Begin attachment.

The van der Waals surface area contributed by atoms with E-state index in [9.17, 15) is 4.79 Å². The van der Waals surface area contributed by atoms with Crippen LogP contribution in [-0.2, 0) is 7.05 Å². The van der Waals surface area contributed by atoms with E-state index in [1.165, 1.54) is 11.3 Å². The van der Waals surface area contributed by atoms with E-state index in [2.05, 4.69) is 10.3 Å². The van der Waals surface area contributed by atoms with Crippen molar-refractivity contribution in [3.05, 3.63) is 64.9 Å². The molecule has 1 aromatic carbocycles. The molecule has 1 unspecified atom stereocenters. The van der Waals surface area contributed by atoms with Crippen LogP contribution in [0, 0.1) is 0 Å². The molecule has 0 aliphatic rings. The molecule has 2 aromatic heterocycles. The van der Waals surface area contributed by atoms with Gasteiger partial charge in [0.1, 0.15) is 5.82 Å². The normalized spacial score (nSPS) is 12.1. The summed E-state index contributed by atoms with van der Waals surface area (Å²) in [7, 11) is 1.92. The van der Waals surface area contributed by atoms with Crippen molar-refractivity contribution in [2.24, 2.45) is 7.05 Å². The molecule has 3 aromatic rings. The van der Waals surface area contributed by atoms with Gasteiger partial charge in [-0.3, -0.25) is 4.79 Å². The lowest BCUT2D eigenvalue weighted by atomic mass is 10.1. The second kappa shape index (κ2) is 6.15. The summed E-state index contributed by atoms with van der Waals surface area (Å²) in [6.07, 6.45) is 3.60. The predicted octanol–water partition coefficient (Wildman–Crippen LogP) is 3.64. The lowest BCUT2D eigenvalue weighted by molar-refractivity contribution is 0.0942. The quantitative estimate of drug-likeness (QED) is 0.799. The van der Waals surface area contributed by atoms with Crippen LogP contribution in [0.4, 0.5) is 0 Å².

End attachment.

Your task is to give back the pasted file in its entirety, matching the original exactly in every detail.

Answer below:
The van der Waals surface area contributed by atoms with E-state index in [9.17, 15) is 4.79 Å². The van der Waals surface area contributed by atoms with Crippen LogP contribution in [-0.2, 0) is 7.05 Å². The van der Waals surface area contributed by atoms with E-state index in [1.165, 1.54) is 11.3 Å². The van der Waals surface area contributed by atoms with E-state index in [2.05, 4.69) is 10.3 Å². The van der Waals surface area contributed by atoms with Crippen molar-refractivity contribution in [3.05, 3.63) is 64.9 Å². The molecule has 1 aromatic carbocycles. The molecule has 1 unspecified atom stereocenters. The van der Waals surface area contributed by atoms with Crippen LogP contribution in [0, 0.1) is 0 Å². The molecule has 0 aliphatic rings. The molecule has 2 aromatic heterocycles. The van der Waals surface area contributed by atoms with Gasteiger partial charge in [0.1, 0.15) is 5.82 Å². The normalized spacial score (nSPS) is 12.1. The summed E-state index contributed by atoms with van der Waals surface area (Å²) in [7, 11) is 1.92. The van der Waals surface area contributed by atoms with Crippen molar-refractivity contribution in [2.24, 2.45) is 7.05 Å². The molecule has 3 aromatic rings. The van der Waals surface area contributed by atoms with Gasteiger partial charge in [-0.3, -0.25) is 4.79 Å². The lowest BCUT2D eigenvalue weighted by atomic mass is 10.1. The second kappa shape index (κ2) is 6.15. The summed E-state index contributed by atoms with van der Waals surface area (Å²) in [6.07, 6.45) is 3.60. The predicted octanol–water partition coefficient (Wildman–Crippen LogP) is 3.64. The lowest BCUT2D eigenvalue weighted by molar-refractivity contribution is 0.0942. The quantitative estimate of drug-likeness (QED) is 0.799. The van der Waals surface area contributed by atoms with Crippen LogP contribution in [0.4, 0.5) is 0 Å².